It’s been a rough decade for hard rock. While metal has prospered under the ever-watchful and taste-stratifying eye of the Internet, sprouting enough micro-genres and mini-controversies to let fans burrow into the depths of the genre without ever coming up for air, hard rock has faded like a temporary tattoo coming off in the pool. Think about this: System Of A Down’s Toxicity is over 10 years old. The last Queens Of The Stone Age album came out in 2007. These are dark times for anyone who likes the occasional dash of lilting melody, squiggly prog excess and hazy desert psychedelics with their daily dose of loud. While this year has given us Torche’s sugary power-pop bubblegum metal album Harmonicraft, hard rock needs something bigger, something lumbering and ambitious. It needs Baroness.
 
The Savannah, GA, group has an intense and well-deserved metal pedigree thanks to its label (Relapse), its various touring partners (Mastodon, Isis, Metallica) and the simple fact that it’s created two thunderous and essential metal records, 2007′s Red Album and 2009′s Blue Record. But on its newest work, the ambitious, alternative-nation-uniting double album Yellow And Green, the band has crafted something surprising: a poignant, reflective hard-rock album that straddles the divide between ’70s classic rock ambition and ’90s alt-rock theatrics. The album is filled with reference points and musical digressions, but it’s less like an encyclopedia than it is a collection of short stories.
 
According to a recent CMJ interview with singer John Baizley the two parts of the record are designed to be separate, each with their own opening theme and with an intermission at the midpoint. The differences between the two albums are a little difficult to parse: Yellow is the slightly more anthemic, Foo Fighters assault, and Green is ostensibly the introspective, mercurial oddities collection. Like most worthwhile double albums, it’s immediately apparent that the group simply had too many ideas, too many sounds—an Edge guitar tone here, a throat-searing emo wail there—to be limited to one measly record. Though the two albums share themes (guilt, escape, inevitability) and imagery (decay, aquatic life, bones) there’s no unifying concept, unless “write good songs” was the concept.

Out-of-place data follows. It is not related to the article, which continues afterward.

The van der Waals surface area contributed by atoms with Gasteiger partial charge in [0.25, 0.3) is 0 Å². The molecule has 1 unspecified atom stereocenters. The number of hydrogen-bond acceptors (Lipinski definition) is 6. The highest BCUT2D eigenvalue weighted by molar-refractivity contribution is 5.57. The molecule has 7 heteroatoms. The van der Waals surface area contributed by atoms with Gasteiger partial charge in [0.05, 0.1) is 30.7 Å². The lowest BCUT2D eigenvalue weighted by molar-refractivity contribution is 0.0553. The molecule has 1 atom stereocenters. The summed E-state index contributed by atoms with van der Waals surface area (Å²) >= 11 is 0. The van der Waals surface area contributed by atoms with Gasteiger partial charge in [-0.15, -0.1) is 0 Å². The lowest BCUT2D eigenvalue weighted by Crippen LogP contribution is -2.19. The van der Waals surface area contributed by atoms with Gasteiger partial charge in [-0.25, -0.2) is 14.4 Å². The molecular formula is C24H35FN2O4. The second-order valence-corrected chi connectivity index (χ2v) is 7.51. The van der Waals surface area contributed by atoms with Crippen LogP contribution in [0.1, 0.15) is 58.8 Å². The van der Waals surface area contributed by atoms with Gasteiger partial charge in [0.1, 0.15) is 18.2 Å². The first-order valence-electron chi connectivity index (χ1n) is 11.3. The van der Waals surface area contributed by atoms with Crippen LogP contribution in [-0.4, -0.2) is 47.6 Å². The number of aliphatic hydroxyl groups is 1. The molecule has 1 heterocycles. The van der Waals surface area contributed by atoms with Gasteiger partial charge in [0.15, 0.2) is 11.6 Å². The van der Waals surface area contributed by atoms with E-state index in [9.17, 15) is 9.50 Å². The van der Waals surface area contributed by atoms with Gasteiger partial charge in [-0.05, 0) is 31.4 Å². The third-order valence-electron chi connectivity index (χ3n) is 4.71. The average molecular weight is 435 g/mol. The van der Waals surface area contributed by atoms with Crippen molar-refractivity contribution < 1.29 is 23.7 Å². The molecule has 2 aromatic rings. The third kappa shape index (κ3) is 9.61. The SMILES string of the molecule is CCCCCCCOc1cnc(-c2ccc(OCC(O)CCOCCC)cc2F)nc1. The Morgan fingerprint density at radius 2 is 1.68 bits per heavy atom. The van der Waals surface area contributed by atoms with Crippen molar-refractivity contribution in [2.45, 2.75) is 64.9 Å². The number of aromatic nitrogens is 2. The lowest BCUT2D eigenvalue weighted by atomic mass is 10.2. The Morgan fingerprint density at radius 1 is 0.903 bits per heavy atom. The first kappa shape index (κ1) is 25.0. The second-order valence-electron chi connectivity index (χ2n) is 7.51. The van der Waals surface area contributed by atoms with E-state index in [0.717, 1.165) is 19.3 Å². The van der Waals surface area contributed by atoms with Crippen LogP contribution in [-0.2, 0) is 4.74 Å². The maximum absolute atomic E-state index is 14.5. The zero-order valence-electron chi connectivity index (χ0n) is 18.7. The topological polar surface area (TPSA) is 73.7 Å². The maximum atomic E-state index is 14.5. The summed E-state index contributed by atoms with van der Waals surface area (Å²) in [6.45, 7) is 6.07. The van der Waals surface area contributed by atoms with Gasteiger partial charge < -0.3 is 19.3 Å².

Thankfully, there are some really good songs here. The guitars on Yellow churn (“Take My Bones Away”), buzz (“March To The Sea”) and twinkle (um…”Twinkler”) far more often than they hack, screech or roar. Those looking for a brutal stomp of a record will be disappointed, but that doesn’t mean the album doesn’t retain a certain heaviness of spirit and a sense of creeping dread. While something like a Kylesa album always builds to a point of punk fury, like some sludgy bog-monster torn from the pages Alan Moore’s Swamp Thing, Baroness is more like a growing army of cicadas gathering in the distance, threatening to smash through the screen door.
 
Baizley’s vocals on the album are crystalline and direct, with fellow singer and guitarist Peter Adams providing ample backup support. “Board Up The House,” the second track on the Green half, is perhaps the album’s shiniest pop vocal moment. With its Southern Gothic imagery, its giant, arena-sized melody and its clacking guitar breakdown, the song sounds like a hard-hitting, emo version of a Drive By Truckers jam. “I’m already gone,” Baizley sings repeatedly, his voice bellowing and swelling, making the anguish exquisite.
 
The Green half of this peculiar diptych is where things start to get loose and rambling, without losing the clean, detail-oriented production techniques of the first half. This is precise but twitchy music. “Psalms Alive,” with its pitter-patter beat and its lyrics about “bombs” and “hand grenades,” is maybe the most eccentric song in the band’s catalog. There’s a spiritual heaviness to the track, an existential ache that builds up to a breaking point before getting released in a typically propulsive guitar solo. “Stretchmarker” is a delicate, acoustic, instrumental palette cleanser that wouldn’t sound out of place on a spruced-up Yo La Tengo soundtrack album. It’s indicative of Green‘s intricate sequencing that we then get “The Line Between,” a grungy head-banger. “Walk the line between the righteous and the wicked/And tomorrow I’ll be gone,” sings Baizley.
 
Because this is a double album, there will be the requisite questions: “Is it self-indulgent?” No. “Could it use some editing?” Maybe, but only if you’re a crank. “Is one half better?” Yeah, probably Yellow, but ask me again tomorrow. Fans will surely argue that a leaner, “perfect” album exists somewhere in this hunkering mass of 18 songs. Others might just abandon Baroness for louder, harsher and more dissonant sounds. But for those willing to stick around, to dig deep into this crazy monolith of an album, to put it on while you’re riding a bus or watching the sun rise, there’s a whole (nu) world to be found here.